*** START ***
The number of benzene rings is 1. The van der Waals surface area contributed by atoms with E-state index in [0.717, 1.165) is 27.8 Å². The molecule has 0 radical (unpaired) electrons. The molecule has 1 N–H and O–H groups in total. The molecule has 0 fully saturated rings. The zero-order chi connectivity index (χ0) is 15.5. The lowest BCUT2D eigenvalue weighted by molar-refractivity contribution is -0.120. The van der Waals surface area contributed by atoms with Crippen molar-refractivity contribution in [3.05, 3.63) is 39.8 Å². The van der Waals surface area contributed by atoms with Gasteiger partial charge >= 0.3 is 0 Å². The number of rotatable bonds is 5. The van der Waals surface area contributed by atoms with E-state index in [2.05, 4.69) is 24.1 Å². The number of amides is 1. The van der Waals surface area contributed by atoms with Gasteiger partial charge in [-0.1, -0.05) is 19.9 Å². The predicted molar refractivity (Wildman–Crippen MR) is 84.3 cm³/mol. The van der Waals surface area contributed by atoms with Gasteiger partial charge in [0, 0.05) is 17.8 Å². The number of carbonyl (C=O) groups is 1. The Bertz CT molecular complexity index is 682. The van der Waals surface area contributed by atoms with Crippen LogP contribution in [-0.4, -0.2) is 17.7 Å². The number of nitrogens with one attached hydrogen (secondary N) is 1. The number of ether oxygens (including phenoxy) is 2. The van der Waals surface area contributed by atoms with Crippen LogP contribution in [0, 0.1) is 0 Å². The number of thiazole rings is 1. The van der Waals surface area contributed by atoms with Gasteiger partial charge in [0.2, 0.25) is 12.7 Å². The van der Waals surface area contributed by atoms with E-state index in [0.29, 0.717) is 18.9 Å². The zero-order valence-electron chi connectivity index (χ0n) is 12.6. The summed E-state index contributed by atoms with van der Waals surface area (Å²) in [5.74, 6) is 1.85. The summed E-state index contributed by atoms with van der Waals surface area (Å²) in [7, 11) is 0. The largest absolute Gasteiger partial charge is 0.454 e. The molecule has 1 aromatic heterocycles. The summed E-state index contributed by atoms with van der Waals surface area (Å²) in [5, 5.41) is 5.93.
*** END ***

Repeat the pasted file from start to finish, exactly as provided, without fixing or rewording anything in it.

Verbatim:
The number of benzene rings is 1. The van der Waals surface area contributed by atoms with E-state index in [0.717, 1.165) is 27.8 Å². The molecule has 0 radical (unpaired) electrons. The molecule has 1 N–H and O–H groups in total. The molecule has 0 fully saturated rings. The zero-order chi connectivity index (χ0) is 15.5. The lowest BCUT2D eigenvalue weighted by molar-refractivity contribution is -0.120. The van der Waals surface area contributed by atoms with Crippen molar-refractivity contribution in [3.05, 3.63) is 39.8 Å². The van der Waals surface area contributed by atoms with Gasteiger partial charge >= 0.3 is 0 Å². The number of rotatable bonds is 5. The van der Waals surface area contributed by atoms with E-state index in [2.05, 4.69) is 24.1 Å². The number of amides is 1. The van der Waals surface area contributed by atoms with Gasteiger partial charge in [-0.1, -0.05) is 19.9 Å². The predicted molar refractivity (Wildman–Crippen MR) is 84.3 cm³/mol. The van der Waals surface area contributed by atoms with Gasteiger partial charge in [0, 0.05) is 17.8 Å². The number of carbonyl (C=O) groups is 1. The Bertz CT molecular complexity index is 682. The van der Waals surface area contributed by atoms with Crippen LogP contribution in [-0.4, -0.2) is 17.7 Å². The number of nitrogens with one attached hydrogen (secondary N) is 1. The number of ether oxygens (including phenoxy) is 2. The van der Waals surface area contributed by atoms with Crippen LogP contribution in [0, 0.1) is 0 Å². The number of thiazole rings is 1. The van der Waals surface area contributed by atoms with Gasteiger partial charge in [0.2, 0.25) is 12.7 Å². The van der Waals surface area contributed by atoms with E-state index in [0.29, 0.717) is 18.9 Å². The zero-order valence-electron chi connectivity index (χ0n) is 12.6. The summed E-state index contributed by atoms with van der Waals surface area (Å²) in [5.74, 6) is 1.85. The summed E-state index contributed by atoms with van der Waals surface area (Å²) in [7, 11) is 0. The largest absolute Gasteiger partial charge is 0.454 e. The molecule has 1 aromatic heterocycles. The summed E-state index contributed by atoms with van der Waals surface area (Å²) in [5, 5.41) is 5.93.